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external form and colouring of animals is adapted to be useful to them, either by concealing them from their enemies or from the creatures they prey upon. It has, I hope, been shown that the subject is one of much interest, both as regard a true comprehension of the place each animal fills in the economy of nature, and the means by which it is enabled to maintain that place; and also as teaching us how important a part is played by the minutest details in the structure of animals, and how complicated and delicate is the equilibrium of the organic world.
My exposition of the subject having been necessarily somewhat lengthy and full of details, it will be as well to recapitulate its main points.
There is a general harmony in nature between the colours of an animal and those of its habitation. Arctic animals are white, desert animals are sandcoloured ; dwellers among leaves and grass are green ; nocturnal animals are dusky. These colours are not universal, but are very general, and are seldom reversed. Going on a little further, we find birds, reptiles, and insects, so tinted and mottled as exactly to match the rock, or bark; or leaf, or flower, they are accustomed to rest upon, — and thereby effectually concealed. Another step in advance, and we have insects which are formed as well as coloured so as exactly to resemble particular leaves, or sticks, or mossy twigs, or flowers; and in these cases very peculiar habits and instincts come into play to aid in the deception and render the concealment more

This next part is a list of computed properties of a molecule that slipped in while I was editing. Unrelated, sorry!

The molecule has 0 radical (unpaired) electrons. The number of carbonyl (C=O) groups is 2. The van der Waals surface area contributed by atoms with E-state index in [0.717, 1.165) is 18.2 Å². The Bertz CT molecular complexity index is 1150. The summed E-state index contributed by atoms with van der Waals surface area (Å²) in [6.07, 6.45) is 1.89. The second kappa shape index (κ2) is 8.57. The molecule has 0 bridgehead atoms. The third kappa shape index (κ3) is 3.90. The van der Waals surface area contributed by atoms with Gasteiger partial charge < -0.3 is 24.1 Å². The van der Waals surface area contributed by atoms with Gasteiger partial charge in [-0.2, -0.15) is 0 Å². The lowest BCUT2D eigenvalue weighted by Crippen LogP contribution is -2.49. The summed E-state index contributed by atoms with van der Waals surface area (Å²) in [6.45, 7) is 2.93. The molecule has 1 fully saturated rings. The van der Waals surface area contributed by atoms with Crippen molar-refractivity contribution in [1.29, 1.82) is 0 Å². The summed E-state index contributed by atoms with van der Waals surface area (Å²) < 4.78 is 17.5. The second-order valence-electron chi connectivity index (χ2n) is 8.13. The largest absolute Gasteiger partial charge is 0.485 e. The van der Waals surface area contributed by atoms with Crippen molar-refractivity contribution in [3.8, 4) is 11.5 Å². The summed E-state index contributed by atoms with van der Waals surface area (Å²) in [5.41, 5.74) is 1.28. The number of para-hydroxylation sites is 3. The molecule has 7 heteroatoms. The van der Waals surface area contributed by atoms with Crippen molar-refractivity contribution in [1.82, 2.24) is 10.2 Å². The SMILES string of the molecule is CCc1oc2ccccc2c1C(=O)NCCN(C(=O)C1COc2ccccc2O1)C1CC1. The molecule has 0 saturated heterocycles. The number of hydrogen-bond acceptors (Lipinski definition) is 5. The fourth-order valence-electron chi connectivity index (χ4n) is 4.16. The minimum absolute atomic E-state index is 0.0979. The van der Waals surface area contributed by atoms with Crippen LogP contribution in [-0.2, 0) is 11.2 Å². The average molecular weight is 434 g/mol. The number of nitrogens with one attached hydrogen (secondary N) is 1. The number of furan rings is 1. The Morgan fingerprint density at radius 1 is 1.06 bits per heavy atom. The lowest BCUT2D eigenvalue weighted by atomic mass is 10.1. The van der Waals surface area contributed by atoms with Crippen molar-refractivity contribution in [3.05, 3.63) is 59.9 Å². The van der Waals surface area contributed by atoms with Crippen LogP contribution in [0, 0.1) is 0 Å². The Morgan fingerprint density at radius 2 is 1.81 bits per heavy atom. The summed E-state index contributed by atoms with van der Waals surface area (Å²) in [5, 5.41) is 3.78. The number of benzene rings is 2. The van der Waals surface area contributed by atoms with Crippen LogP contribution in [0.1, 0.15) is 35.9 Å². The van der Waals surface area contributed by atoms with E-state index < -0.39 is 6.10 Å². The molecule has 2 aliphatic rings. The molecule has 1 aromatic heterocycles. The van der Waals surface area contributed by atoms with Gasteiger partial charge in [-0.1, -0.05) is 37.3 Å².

complete. We now enter upon a new phase of the phenomena, and come to creatures whose colours neither conceal them nor make them like vegetable or mineral substances; on the contrary, they are conspicuous enough, but they completely resemble some other creature of a quite different group, while they differ much in outward appearance from those with which all essential parts of their organization show them to be really closely allied. They appear like actors or masqueraders dressed up and painted for amusement, or like swindlers endeavouring to pass themselves off for well-known and respectable members of society. What is the meaning of this strange travestie ? Does Nature descend to imposture or masquerade? We answer, she does not. Her principles are too severe. There is a use in every detail of her handiwork. The resemblance of one animal to another is of exactly the same essential nature as the resemblance to a leaf, or to bark, or to desert sand, and answers exactly the same purpose. In the one case the enemy will not attack the leaf or the bark, and so the disguise is a safeguard ; in the other case it is found that for various reasons the creature resembled is passed over, and not attacked by the usual enemies of its order, and thus the creature that resembles it has an equally effectual safeguard. We are plainly shown that the disguise is of the same nature in the two cases, by the occurrence in the same group of one species resembling a vegetable substance, while another resembles a living animal of another group; and we know that the creatures resembled, possess an immunity from attack, by their being always very abundant, by their being conspicuous and not concealing themselves, and by their having generally no visible means of escape from their enemies; while, at the same time, the particular quality that makes them disliked is often very clear, such as a nasty taste or an indigestible hardness. Further examination reveals the fact that, in several cases of both kinds of disguise, it is the female only that is thus disguised ; and as it can be shown that the female needs protection much more than the male, and that her preservation for a much longer period is absolutely necessary for the continuance of the race, we have an additional indication that the resemblance is in all cases subservient to a great purpose—the preservation of the species.